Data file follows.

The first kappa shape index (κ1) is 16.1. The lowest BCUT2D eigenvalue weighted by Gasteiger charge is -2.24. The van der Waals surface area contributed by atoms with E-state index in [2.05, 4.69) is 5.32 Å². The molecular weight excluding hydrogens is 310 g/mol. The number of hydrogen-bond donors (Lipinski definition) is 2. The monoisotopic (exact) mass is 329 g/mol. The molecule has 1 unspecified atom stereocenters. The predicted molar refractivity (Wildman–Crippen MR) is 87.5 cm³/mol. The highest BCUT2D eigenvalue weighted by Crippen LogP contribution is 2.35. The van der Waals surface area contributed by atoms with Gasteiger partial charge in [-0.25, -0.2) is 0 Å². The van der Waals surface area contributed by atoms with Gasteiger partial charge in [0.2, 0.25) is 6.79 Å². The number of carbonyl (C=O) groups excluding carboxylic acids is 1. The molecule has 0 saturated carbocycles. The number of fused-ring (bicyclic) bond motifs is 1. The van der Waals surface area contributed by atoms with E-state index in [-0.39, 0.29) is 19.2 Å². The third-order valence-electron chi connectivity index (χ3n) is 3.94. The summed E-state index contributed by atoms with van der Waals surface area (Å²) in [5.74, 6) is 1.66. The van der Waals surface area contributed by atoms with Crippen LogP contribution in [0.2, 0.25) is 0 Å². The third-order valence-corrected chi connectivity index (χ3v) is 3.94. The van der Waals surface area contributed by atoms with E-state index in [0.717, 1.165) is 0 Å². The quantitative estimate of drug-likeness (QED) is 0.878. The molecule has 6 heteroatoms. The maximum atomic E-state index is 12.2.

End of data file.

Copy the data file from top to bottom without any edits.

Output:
The first kappa shape index (κ1) is 16.1. The lowest BCUT2D eigenvalue weighted by Gasteiger charge is -2.24. The van der Waals surface area contributed by atoms with E-state index in [2.05, 4.69) is 5.32 Å². The molecular weight excluding hydrogens is 310 g/mol. The number of hydrogen-bond donors (Lipinski definition) is 2. The monoisotopic (exact) mass is 329 g/mol. The molecule has 1 unspecified atom stereocenters. The predicted molar refractivity (Wildman–Crippen MR) is 87.5 cm³/mol. The highest BCUT2D eigenvalue weighted by Crippen LogP contribution is 2.35. The van der Waals surface area contributed by atoms with Gasteiger partial charge in [-0.25, -0.2) is 0 Å². The van der Waals surface area contributed by atoms with Gasteiger partial charge in [0.2, 0.25) is 6.79 Å². The number of carbonyl (C=O) groups excluding carboxylic acids is 1. The molecule has 0 saturated carbocycles. The number of fused-ring (bicyclic) bond motifs is 1. The van der Waals surface area contributed by atoms with E-state index in [-0.39, 0.29) is 19.2 Å². The third-order valence-electron chi connectivity index (χ3n) is 3.94. The summed E-state index contributed by atoms with van der Waals surface area (Å²) in [5.74, 6) is 1.66. The van der Waals surface area contributed by atoms with Crippen LogP contribution in [0.2, 0.25) is 0 Å². The third-order valence-corrected chi connectivity index (χ3v) is 3.94. The van der Waals surface area contributed by atoms with E-state index in [0.717, 1.165) is 0 Å². The quantitative estimate of drug-likeness (QED) is 0.878. The molecule has 6 heteroatoms. The maximum atomic E-state index is 12.2.